This benevolent society came about in response to the plight of the needlewomen of London and was supported by Caroline Chisholm, Sidney Herbert and Lord Ashley amongst others.
We have transcribed eight corresponding articles that were published in The Morning Chronicle in connection with the “Labour and the Poor” letters which you can find below. Each article has links to the other articles at the top and bottom of the page.
The Morning Chronicle, Thursday, October 24, 1850.
FEMALE EMIGRATION FUND.
Several letters, addressed to the Right Hon. Sidney Herbert, have been recently received at the office of the Female Emigration Fund, in reply to communications made to the colonies soon after the institution had commenced its operations. The accounts from the Cape colony are particularly encouraging; and the committee have decided on the immediate selection of fifty young women for emigration thither; and it is intended that they shall be despatched on or about the 15th of next month.
Information has also been received of the arrival at Toronto, under the care of Mr. A’Court, of those emigrants who were sent out to Canada in the Elspeth, and, further, that they had all obtained places within a week.
Intelligence arrived yesterday from Port Phillip, stating that the Culloden, the first ship despatched to that quarter, was hourly expected, and that the colonists were ready and anxious to receive her emigrants.
A most liberal offer has been made to the committee by Mr. W. B. Gardner, of Manchester, who is about to proceed from Liverpool to Launceston, Van Diemen’s Land, with his family and some friends, in a vessel chartered by himself, and who proposes to take out, at his own entire charge and expense, twelve young women “as a donation to the colony.” The committee, after due consideration, have thankfully accepted this offer. Twelve young women have been selected, who are at present in the Home, and suitable arrangements are being made on board the ship for their reception and accommodation. The vessel is expected to leave Liverpool about the 26th or 28th of the present month.
Governor Sir Harry Smith and Dr. Gray, the Bishop of Cape Town, have manifested extreme interest in the operations of the committee. The Bishop writes as follows, under date April 25:—
“The class of persons in whom you are interested is one which is much needed in this colony. I have no hesitation in saying that a very large number of females of good character, who would take the situations of household servants, at wages at least equal to what you give in England, would in a very few weeks be absorbed. We shall be quite prepared to employ as many as you are likely to be able to send us, and I am sure that if they come as you propose, not more than thirty at a time, with characters (which should be sent with them, and addressed to me), they will all be engaged within a day or two of their arrival. The greater number of them should, I think, be sent to Cape Town. Some might be forwarded to Algoa Bay, and a few to Mossel Bay. At each of these places Government make arrangements for the support of their own emigrants until engaged, and I doubt not but that they will be willing to afford every assistance to yours. I have already appointed the Rev. W. A. Newman, of Cape Town, chaplain to the emigrants, and he has undertaken to board each emigrant ship upon its arrival.”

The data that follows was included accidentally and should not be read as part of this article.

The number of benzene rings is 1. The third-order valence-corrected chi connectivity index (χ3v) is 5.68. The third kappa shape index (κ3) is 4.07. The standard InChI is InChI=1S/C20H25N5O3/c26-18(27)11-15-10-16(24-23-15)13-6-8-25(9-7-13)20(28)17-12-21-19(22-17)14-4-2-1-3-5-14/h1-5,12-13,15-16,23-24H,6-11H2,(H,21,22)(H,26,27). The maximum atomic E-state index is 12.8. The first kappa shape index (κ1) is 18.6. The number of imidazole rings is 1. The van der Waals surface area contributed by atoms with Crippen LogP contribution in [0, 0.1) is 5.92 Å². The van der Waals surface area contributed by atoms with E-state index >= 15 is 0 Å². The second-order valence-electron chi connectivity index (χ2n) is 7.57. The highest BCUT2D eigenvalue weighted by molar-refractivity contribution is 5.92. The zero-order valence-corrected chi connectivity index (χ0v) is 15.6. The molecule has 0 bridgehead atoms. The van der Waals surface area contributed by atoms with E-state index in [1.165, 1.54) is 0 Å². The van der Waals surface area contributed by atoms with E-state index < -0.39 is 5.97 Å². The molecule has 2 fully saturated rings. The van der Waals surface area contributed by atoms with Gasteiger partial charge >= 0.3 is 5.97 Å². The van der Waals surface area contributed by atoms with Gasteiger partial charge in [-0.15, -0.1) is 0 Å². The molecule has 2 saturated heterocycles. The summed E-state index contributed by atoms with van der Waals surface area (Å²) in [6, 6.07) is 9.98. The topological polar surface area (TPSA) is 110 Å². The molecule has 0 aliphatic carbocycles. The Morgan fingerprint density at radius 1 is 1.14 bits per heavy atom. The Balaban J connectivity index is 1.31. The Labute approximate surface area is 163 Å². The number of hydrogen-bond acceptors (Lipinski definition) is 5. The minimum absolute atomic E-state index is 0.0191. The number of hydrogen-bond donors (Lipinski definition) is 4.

Mr. Davidson, the Bishop’s Registrar, writes:—
“The practice with regard to Government emigrants is to place them first in the Cape Town depôt; afterwards, as many as are not engaged from thence are forwarded, at the Government expense, to Port Elizabeth; and in the same way the residue, not engaged there, are sent inland to Graham’s Town, where they have the depôt, as a home, for a short period, to enable them to procure work or places. At these several depôts they are supplied with rations. I believe also, whenever a sufficient number of emigrants are applied for, and actually engaged to any particular country district while at the seaport depôt, the Government will expend not exceeding the same amount in forwarding them by waggon, to or towards their destination, as it would have expended in forwarding them by sea to the next depôt. All the Government emigrants come at first to Cape Town, but in the case of those you may send, I apprehend there would be no such necessity, and that they would be equally received at Port Elizabeth in case you should find convenient vessels proceeding there. The chance of employment, for a comparatively small number, would be nearly if not quite as good as at Cape Town.
“Mr. Newman, the senior clergyman of Cape Town, who has been appointed chaplain to the emigrants, will be anxious to aid in every way in promoting the objects of your committee, and in the meantime, till a committee may be formed here as suggested by the Bishop, will be happy to make every practicable arrangement for ascertaining, through our own clergy in each place, what servants, &c., are wanted by respectable and kind masters, so that, if possible, engagements may be offered to the emigrants of your society on their arrival, and comfortable homes secured for them, or at least that they may learn where there are probable openings for them. I need hardly say I offer my hearty assistance to him and to your committee in such arrangements, so far as I can be of any use.”
The communications from New South Wales are of an equally cheering character, as will be seen by the subjoined extracts. Dr. Broughton, the Bishop of Sydney, writes, on the 6th of May—